“Bearing the Canon on the Crown of the Head: Jeongdae Bulsa and Worship of the Buddhist Canon in Contemporary Korean Buddhism”

Part 3 The Buddhist Canon in the Digital Age

Christian Wittern
“The Digital Tripitaka and the Modern World”
A. Charles Muller, Shimoda Masahiro, and Nagasaki Kiyonori
“The SAT Taishō Text Database: A Brief History”

Fang Guangchang
“Defining the Chinese Buddhist Canon: Its Origin, Periodization, and Future”

Saturday, October 7, 2017

Shunjū 春秋 2017 Special Issue on Obaku Studies

Recently, a special issue on Obaku Studies has been  published in the Japanese magazine Shunjū 春秋 with articles written by authorities in the field, including Tanaka Chisei's 田中智誠 essay on the Obaku studies in and outside Japan. A four-volume collection of Obaku sources is also published by Tokugen Kimura木村得玄.

Monday, October 2, 2017

Arizona Daily Wildcat report on the new Center For Buddhist Studies at the University of Arizona

New Center for Buddhist Studies created to spread and encourage Buddhism research

Published Sep 30, 2017 2:33pm
Updated Sep 30, 2017 2:33pm

By Vanessa Ontiveros

The College of Humanities recently debuted the new Center for Buddhist Studies.

The CBS will focus on fostering research into Buddhism and its effects, both in the past and present.

It will also provide a way to both encourage student research already being done on Buddhism and spread Buddhist ideas to students not yet involved, according to the center’s director, Dr. Jiang Wu.

“We’re very grateful to have the full support of the College of Humanities,” he said. “This is a deliberate, calculated effort to move us forward, the entire college.”

The center aims to change how the humanities are studied, making it a more collaborative field.

“The traditional type of humanities studies ... is just about yourself ... reading books, writing books, publishing papers,” Wu said. “It’s very weird for a group of humanities scholars to advance themselves, set up a center, to create a program to disseminate knowledge.”

The new center takes particular interest in aiding students involved in East Asian Studies. “We service degree programs, such as the Buddhist studies minor program, [and] we provide supervision for students,” Wu said.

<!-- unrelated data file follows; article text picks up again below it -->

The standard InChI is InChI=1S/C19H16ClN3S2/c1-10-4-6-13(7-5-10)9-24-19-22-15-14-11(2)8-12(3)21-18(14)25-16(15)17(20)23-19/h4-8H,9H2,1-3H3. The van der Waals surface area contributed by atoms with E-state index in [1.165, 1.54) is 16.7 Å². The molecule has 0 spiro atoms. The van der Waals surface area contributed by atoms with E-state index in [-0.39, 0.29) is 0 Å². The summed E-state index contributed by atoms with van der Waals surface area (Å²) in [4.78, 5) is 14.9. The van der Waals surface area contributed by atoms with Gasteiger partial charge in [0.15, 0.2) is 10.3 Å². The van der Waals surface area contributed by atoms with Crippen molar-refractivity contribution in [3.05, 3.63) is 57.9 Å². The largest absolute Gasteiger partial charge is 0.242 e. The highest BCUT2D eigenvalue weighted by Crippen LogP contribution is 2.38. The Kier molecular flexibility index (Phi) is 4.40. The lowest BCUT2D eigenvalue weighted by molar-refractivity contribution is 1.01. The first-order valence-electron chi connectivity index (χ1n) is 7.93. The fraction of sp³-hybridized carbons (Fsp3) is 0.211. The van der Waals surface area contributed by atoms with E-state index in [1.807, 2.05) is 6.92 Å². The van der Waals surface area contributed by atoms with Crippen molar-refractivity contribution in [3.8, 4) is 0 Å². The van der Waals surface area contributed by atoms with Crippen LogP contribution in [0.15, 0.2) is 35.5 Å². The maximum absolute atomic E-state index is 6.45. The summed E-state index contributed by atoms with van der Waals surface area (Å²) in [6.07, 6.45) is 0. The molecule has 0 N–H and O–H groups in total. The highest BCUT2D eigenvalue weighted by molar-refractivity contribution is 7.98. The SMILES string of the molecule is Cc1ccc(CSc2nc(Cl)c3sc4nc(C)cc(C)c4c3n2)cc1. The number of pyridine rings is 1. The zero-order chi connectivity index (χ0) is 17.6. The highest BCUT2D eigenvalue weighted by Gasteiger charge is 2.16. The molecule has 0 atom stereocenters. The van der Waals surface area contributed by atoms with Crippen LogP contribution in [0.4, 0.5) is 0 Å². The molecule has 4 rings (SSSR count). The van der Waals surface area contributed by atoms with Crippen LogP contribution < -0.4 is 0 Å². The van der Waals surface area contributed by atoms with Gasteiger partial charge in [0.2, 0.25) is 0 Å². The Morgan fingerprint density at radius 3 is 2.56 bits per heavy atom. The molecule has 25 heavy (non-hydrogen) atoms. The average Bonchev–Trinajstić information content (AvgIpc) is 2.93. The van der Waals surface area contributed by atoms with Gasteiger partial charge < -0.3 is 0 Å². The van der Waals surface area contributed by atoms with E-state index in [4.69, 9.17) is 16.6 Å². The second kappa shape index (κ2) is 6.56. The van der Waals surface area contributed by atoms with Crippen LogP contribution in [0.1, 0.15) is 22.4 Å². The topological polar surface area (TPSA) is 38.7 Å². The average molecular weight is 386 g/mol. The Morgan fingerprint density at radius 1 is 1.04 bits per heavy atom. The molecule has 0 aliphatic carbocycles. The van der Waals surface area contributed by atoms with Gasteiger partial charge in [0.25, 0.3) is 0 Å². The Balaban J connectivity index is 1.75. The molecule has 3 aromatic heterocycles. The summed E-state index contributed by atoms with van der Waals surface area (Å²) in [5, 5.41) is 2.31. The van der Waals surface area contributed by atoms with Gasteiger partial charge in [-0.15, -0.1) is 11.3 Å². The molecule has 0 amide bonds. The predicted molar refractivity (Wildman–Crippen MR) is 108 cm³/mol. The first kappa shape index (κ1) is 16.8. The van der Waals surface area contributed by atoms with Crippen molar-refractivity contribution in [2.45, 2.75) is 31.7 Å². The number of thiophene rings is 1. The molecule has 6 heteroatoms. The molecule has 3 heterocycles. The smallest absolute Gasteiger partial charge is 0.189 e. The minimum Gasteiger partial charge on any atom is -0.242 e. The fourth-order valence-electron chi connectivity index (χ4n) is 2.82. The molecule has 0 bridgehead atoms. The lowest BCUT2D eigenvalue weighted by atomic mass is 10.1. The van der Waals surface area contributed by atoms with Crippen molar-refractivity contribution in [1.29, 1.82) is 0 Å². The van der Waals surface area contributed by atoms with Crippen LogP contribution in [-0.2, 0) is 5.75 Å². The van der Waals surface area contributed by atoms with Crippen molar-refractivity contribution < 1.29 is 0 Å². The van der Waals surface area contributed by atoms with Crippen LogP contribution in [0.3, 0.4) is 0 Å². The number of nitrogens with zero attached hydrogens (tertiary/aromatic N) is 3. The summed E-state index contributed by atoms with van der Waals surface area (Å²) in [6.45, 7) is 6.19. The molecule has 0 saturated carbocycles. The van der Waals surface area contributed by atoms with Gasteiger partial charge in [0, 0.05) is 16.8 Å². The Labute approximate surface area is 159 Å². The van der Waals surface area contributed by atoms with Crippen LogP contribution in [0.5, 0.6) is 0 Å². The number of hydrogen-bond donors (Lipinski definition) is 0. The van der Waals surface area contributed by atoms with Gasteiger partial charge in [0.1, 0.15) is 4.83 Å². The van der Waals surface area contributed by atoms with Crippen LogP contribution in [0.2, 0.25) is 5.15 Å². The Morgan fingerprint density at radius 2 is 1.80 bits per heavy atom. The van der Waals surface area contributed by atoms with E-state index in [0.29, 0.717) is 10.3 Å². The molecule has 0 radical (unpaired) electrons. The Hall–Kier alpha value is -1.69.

The CBS, which boasts a healthy community of graduate students, wants to develop a stronger undergraduate aspect as well.

“For those interested in Buddhism, they can always find many interesting courses, lectures and activities offered by the center,” Nan Ouyang, a graduate assistant at the CBS and a Ph.D. candidate in the Department of East Asian Studies wrote in an email. “For those not [knowledgeable about] Buddhism, the center will open a new window for … them to know better of the diversity of the world.”

With study abroad opportunities available for students, most recently during the summer with trips to China and Bhutan, the center will invite guest speakers. It will also begin giving an annual Outstanding Student Award in Buddhist Studies, featuring a $1,500 prize.

As a non-academic unit, the CBS employs a private funding model through the acquisition of grants. Currently, the center is focused on trying to secure an endowment of five to seven million dollars a year, a figure which Wu feels is highly sustainable.

The Khyentse Foundation proved extremely generous in its contributions to CBS. The foundation already sponsored a Buddhist lecture series, as well as a future project in China for UA students.

“[CBS] offers new avenues for traditional research, including digital technologies. And because of the new Department of Applied humanities … it offers some rather unique opportunities for cross-fertilization of traditional approaches and contemporary ones,” said Dr. Albert Welter, head of the Department of East Asian Studies. The creation of the center comes at a time when Asian nations are among the biggest players on the global stage. China and Japan are the second and third largest economies in the world.

“We’re in the process of seeing how this newfound economic power of Asia is translating into political and cultural influence,” Welter said.

Not only is the Center for Buddhist Studies new to the UA, but it’s also new for the American Southwest. Though a handful of major universities sport similar centers on their campuses, the UA’s center is the first of it’s kind in the region.

Both Wu and Welter expressed excitement over the creation new center and its future.

“We’re going to do something amazing, although it has not yet happened,” Wu said. “This is a study of religion. First you have to believe.”